Days 53-54 (September 20-21)
Cascade Locks | Mt. Hood, Oregon
I almost wept at the thought of leaving Washington. After almost four weeks of touring the state’s natural wonders, it had come to feel like home. Spurring me on was the knowledge that we’d soon be in California – my native state, yet one that I’ve seen so little of. I’m getting ahead of myself though, because first we’ll explore a bit more of Oregon as we head south.
At the end of a long, twisty, bumpy drive from the Eastern side of Mount St. Helens, we cross the Columbia River at dusk via the beautiful, historic Bridge of the Gods, entering Cascade Locks, Oregon.
Too exhausted to set up camp at the KOA, just up the road we find the Cascade Motel – an affordable 1940’s motor court. We rent a tiny no-frills-but-immaculately-clean cottage with a comfortable bed, microwave, mini-fridge, and circa 2000 box TV for our viewing pleasure. The management could not be friendlier, offering lots of interesting info about the area and suggested stops en route to our next camping spot.
We find out that due to the reliable wind, tiny Cascade Locks is a popular sailing area for dinghies, with numerous regattas held each year. It is also the only town that the Pacific Crest Trail (PCT) runs directly through, and that hikers walk right across the Bridge of the Gods to pass into Washington. The larger (though still small) more touristy town of Stevenson, Washington is right across the river. I like this area. Perhaps we will be back through one day while there is a regatta going on.
Early re-routing in our PNW itinerary due to wildfires had forced us to nix our long drive through the Columbia River Gorge, so on this trip we will only get to drive the gorge’s length from Cascade Locks to Hood River. Hopefully a future trip will allow us further exploration of the gorge.
Hood River looks really cute, compact, and walkable. That said, we only take the time to stop for gas and gaze at big mountain views (Mt. Adams to the north and Mt. Hood to the south).
We turn south on OR-35, nicknamed the “Fruit Loop” for the numerous orchards and wineries found along this route.
A right turn down a short drive takes us to Pearl’s Place orchard & store. Oh look, there is Mt. Adams again. Pearl’s is a charming stop, complete with welcoming hanging flower baskets and a fresh picked selection. We come away with as much as we think we can eat in the next couple of days: pears (3 varieties of the 7 they grew), apples, nectarines, plus regionally grown hazelnuts, new potatoes, and a Walla Walla onion.
I came into this trip knowing little about Mt. Hood and it’s famous Timberline Lodge. Aside from the knowledge that the lodge’s exterior was used for some shots in Stephen King’s movie The Shining, we have no idea what to expect.
Of course the vistas of and from Mt. Hood are incredible, but having an interest in New Deal architecture, it’s the lodge that we find remarkable.
The Timberline Lodge was a CCC/WPA project. The structure was designed by architect Gilbert Stanley Underwood, who was well-known for his lodges in Yosemite, Bryce, Grand Canyon, and Zion National Parks. Interior details were carefully chosen and overseen by the assistant state director of the Federal Arts Project, designer Margery Hoffman Smith.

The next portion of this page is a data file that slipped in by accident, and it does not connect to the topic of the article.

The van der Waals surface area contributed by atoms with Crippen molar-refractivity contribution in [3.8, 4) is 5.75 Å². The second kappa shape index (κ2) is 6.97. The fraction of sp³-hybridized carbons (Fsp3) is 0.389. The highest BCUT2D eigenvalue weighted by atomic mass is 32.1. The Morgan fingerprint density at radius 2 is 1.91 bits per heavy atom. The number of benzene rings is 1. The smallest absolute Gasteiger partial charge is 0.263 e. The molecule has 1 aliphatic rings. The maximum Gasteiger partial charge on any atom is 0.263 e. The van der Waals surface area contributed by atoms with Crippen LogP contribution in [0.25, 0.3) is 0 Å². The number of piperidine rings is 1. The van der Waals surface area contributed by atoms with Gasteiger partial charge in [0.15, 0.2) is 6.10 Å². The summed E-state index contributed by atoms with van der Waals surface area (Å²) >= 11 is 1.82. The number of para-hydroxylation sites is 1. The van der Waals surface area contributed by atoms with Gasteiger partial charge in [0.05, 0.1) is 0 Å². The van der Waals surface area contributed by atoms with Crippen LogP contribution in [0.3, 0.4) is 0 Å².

The Timberline is warm and cozy and filled with hand carved wood detailing and WPA paintings that were commissioned specifically for the lodge. The lodge is an arts and crafts masterpiece.
Bedspreads, draperies, upholstery, and rugs were woven with yarn spun from worn-out CCC uniforms. Most of the furniture was hand built on site, and included a special armchair for President FDR’s visit, made in just days due to the short notice of his intended dedication. By the way, the dedication was recorded so you can listen to it in the visitor center.
Art and exhibits line the walls of the first floor hallways.
The game room / community room walls are adorned with charming murals depicting skiing and other outdoor activities, and what appear to be the original ping pong and shuffleboard tables are still here.
We find a cozy and cute watering hole tucked behind the lobby: the Blue Ox Bar. A bar was actually not included in the lodge’s original architectural plan (pretty big oversight), so during construction the Blue Ox was created from a wood storage closet.
Perhaps because we are visiting in shoulder season, the bar – which also serves pizza and pub fare – is not open right now. Bummer. However, a kind staff member allows me to sneak in and snap a few pics after they had hosted a private lunch.
In the common areas there are two restaurants and another bar. Huge central fireplaces, intimate conversation areas (perfect for apres-ski relaxing), and shelves full of books invite overnight guests and day visitors to rest for a while and enjoy the space. Everywhere one looks, there is more art, or another perfect little detail. For instance, I just noticed the Native American motif decorating the stone fireplace below.
The Timberline was built for Mt. Hood’s ski resort, which was already thriving in the 1930’s. This is still a busy ski resort, and while we are there the staff is gearing up for ski season. Although we are not skiers, I think it would be so fun to stay here when the area gets famously socked in with many feet of snow.
The patio provides an inviting respite for PCT through hikers and guests alike.
The Timberline Lodge has been lovingly maintained over the decades, and underwent a careful restoration in the 70’s to preserve its character.
Of all of the grand old park lodges that we tour on this Western road trip, Timberline will go down as our favorite.
Next up…Smith Rock State Park and crunchy-yet-polished Bend, Oregon..